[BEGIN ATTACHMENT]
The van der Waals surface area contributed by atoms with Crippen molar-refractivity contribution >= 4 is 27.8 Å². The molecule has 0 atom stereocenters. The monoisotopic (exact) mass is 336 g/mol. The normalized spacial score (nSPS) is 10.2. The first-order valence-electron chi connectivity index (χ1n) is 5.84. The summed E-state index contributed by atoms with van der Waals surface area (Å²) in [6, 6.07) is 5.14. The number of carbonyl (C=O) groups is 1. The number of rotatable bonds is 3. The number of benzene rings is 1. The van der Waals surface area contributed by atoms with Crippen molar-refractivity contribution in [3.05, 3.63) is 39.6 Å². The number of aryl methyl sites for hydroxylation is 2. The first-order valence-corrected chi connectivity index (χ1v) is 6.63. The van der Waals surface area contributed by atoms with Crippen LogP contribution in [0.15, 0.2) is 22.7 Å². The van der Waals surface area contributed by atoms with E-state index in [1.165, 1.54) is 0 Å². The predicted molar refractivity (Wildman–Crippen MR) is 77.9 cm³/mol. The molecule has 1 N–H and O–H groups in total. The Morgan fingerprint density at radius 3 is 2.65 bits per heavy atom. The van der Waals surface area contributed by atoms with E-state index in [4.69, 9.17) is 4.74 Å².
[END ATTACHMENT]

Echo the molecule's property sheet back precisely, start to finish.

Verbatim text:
The van der Waals surface area contributed by atoms with Crippen molar-refractivity contribution >= 4 is 27.8 Å². The molecule has 0 atom stereocenters. The monoisotopic (exact) mass is 336 g/mol. The normalized spacial score (nSPS) is 10.2. The first-order valence-electron chi connectivity index (χ1n) is 5.84. The summed E-state index contributed by atoms with van der Waals surface area (Å²) in [6, 6.07) is 5.14. The number of carbonyl (C=O) groups is 1. The number of rotatable bonds is 3. The number of benzene rings is 1. The van der Waals surface area contributed by atoms with Crippen molar-refractivity contribution in [3.05, 3.63) is 39.6 Å². The number of aryl methyl sites for hydroxylation is 2. The first-order valence-corrected chi connectivity index (χ1v) is 6.63. The van der Waals surface area contributed by atoms with Crippen LogP contribution in [0.15, 0.2) is 22.7 Å². The van der Waals surface area contributed by atoms with E-state index in [1.165, 1.54) is 0 Å². The predicted molar refractivity (Wildman–Crippen MR) is 77.9 cm³/mol. The molecule has 1 N–H and O–H groups in total. The Morgan fingerprint density at radius 3 is 2.65 bits per heavy atom. The van der Waals surface area contributed by atoms with E-state index in [4.69, 9.17) is 4.74 Å².